In some sense the real “clash of civilizations” is not taking place on the battlefields of Iraq but in the streets of the Europe. As of writing this post, Arab and Muslim youth throughout France have been rioting for ten consecutive days in what is one of the biggest displays of civil (and not so civil) unrest in France in many decades. Obviously taken aback by the intensity and spread of this violence, the French government has been slow to respond effectively and there is a growing realization that France’s relationship with its Muslim immigrants has reached a boiling point.
Much of France’s troubles (and all of Western Europe’s) can be traced to the low birth rates of native Europeans, which coupled with the aging of Europe’s population jeopardizes current standards of living unless young workers can be added to the European economy. This of course means immigration, and in the case of Europe much of this immigration is coming from the primarily Islamic societies of Northern Africa; societies with no history of democracy or any of the basic freedoms that we in the West take granted. While no doubt the material standards of living for most of these immigrants is higher than in their home countries, many of these people feel largely isolated from European society. Claims of racial discrimination and police brutality, high rates of unemployment amongst the low-skilled workers, and heavy-handed (although justifiable) policies to maintain Europe’s commitment to the separation of religion and state, such as the French ban on head scarves, have created deep bitterness.
In addition to their socio-economic woes, it appears that there are few moderate voices coming from within these Muslim communities that can help reconcile more reactionary religious and cultural beliefs with secular European values. And just like the state of Israel, where the country will ultimately face the choice between being democratic or being Jewish (because Jews will eventually be a minority within their own territory given demographic trends), many European societies may in the future face a similar dilemma if current trends continue: maintain their Western democratic liberal values or be forced to marginalize a growing Muslim population within their own borders. The task European governments must confront is how to successfully assimilate these people into their societies and persuade them to embrace the full range of Western norms and values.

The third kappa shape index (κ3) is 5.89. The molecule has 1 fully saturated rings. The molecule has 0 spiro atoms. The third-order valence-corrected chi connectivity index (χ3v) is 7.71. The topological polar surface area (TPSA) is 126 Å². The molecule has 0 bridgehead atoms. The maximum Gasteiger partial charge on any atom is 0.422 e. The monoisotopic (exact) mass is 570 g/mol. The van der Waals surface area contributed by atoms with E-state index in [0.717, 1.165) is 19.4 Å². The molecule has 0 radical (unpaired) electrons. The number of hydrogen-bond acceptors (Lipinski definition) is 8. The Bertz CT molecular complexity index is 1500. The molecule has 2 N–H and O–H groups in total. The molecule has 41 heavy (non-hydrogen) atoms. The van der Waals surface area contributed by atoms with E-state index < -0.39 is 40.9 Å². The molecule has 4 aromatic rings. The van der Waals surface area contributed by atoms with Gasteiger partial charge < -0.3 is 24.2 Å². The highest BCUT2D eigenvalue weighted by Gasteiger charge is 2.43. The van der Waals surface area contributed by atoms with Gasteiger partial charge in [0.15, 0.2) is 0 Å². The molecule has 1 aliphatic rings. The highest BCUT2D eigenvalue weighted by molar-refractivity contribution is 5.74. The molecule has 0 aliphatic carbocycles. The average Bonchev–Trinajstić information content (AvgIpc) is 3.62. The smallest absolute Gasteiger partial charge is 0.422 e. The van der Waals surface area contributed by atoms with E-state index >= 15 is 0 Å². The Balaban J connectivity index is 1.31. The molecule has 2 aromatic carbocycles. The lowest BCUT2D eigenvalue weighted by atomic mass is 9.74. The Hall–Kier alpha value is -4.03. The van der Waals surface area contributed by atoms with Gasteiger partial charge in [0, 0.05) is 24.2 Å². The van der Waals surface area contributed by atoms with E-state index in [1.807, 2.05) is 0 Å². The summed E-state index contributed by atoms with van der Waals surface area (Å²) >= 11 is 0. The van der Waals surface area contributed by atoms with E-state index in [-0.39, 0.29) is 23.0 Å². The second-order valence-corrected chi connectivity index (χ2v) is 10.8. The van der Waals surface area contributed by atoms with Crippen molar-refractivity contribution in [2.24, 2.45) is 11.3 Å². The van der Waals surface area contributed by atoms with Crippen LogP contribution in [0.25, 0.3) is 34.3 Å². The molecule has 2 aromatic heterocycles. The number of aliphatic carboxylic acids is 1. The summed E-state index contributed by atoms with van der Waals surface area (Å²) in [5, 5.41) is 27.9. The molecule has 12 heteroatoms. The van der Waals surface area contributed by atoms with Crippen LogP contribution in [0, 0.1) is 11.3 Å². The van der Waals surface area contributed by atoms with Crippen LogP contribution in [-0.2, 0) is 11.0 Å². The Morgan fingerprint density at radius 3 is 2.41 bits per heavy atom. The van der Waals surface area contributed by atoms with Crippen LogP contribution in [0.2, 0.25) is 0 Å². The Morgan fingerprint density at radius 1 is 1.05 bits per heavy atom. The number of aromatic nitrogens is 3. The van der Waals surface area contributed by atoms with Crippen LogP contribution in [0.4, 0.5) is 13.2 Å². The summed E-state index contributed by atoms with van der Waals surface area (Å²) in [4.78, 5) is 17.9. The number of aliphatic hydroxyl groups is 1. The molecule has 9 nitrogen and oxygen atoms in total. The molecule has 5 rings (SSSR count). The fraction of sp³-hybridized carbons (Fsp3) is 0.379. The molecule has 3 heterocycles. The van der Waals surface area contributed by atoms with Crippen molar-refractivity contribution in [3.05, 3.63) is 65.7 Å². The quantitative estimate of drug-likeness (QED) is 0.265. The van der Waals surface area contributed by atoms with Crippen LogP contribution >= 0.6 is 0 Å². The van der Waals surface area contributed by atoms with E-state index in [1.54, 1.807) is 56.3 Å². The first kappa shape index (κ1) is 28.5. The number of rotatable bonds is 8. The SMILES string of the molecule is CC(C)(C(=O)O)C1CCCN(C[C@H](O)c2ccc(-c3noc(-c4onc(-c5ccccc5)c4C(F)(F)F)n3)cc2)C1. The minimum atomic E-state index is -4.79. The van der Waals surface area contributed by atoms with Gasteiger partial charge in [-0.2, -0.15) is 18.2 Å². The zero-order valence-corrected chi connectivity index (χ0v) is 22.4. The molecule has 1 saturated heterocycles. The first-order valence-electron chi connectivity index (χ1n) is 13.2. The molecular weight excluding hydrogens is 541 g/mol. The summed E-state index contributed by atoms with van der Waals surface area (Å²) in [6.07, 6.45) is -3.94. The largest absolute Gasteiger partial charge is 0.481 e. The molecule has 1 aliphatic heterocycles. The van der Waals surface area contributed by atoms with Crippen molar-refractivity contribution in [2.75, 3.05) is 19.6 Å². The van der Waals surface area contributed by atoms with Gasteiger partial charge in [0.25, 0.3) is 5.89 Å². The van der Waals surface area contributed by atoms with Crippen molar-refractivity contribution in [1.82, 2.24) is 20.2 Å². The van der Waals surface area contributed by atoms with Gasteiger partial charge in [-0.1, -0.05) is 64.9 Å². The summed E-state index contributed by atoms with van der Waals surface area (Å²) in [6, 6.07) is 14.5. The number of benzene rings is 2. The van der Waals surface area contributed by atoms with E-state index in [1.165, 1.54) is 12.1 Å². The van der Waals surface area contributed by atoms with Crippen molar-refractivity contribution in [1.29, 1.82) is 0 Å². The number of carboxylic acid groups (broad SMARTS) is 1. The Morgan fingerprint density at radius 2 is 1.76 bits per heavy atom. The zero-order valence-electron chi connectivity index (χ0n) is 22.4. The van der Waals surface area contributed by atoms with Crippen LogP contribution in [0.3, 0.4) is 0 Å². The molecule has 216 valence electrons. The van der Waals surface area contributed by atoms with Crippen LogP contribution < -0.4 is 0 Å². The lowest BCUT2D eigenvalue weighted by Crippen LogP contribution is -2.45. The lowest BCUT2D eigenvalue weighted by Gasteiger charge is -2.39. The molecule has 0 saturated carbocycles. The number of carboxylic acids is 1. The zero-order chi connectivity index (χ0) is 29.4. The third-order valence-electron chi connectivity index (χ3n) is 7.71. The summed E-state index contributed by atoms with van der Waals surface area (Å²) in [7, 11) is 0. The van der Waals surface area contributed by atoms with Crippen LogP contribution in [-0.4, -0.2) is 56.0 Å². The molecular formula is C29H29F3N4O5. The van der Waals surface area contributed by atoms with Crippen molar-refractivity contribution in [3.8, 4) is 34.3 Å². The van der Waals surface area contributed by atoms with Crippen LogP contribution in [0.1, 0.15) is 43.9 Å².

With home-grown Muslim extremists responsible for the recent carnage in London and the brutal murder of a Dutch artist critical of Islam, along with the Madrid bombings (carried out by a Moroccan group), I suspect that European leaders are going to make actively engaging their Muslim populations a top priority since even a small core of hardened extremists can lead to terrible results. While no doubt many of the young men rioting in France have taken part in the mayhem for the sheer thrill of looting and pillaging (in the 1992 L.A. riots many of the rioters were also the worst sort of opportunists), the scale and duration of the riots point to serious and widespread grievances, some of which are certainly legitimate. I would not be surpised if France decided to reconsider its rejection of the EU Constitution and work harder for Turkey’s ascension to full EU membership.
In the United States we face a similar demographic situation (though not to the same extent since our birth rates are higher), but the vast majority of our immigrants come from Mexico and the rest of Latin America; societies with at least a modicum of democratic experience. In addition, these immigrants are overwhelmingly Catholic, which helps them blend into America’s religious mix relatively easily, and having been exposed at an early age to American pop culture they do not experience such intense culture shock. Americans from Latin American are entering the middle class and professional ranks as well as the political establishment, with Alberto Gonzales as Attorney General and Ken Salazar as senator of Colorado. As a society, we have accepted the waves of illegal Latin American immigrants with only modest disapproval, as evidenced by the fact that Spanish is almost an official language throughout much of the country; even President Bush gives his weekly radio addresses in Spanish. While some people may complain about the “alien invasion”, our political establishment is not serious about curbing this immigration (even in areas where they should) and it is now a firmly established fact of American life.
Ironically, the fate of Europe may well be more connected to the fate of the Middle East than is the United States. And whereas the Bush Administration has been largely unsuccessful at convincing most European leaders to take a greater interest in the Muslim world in their own “backyard”, my guess is that pictures of the Parisian suburbs burning surely will.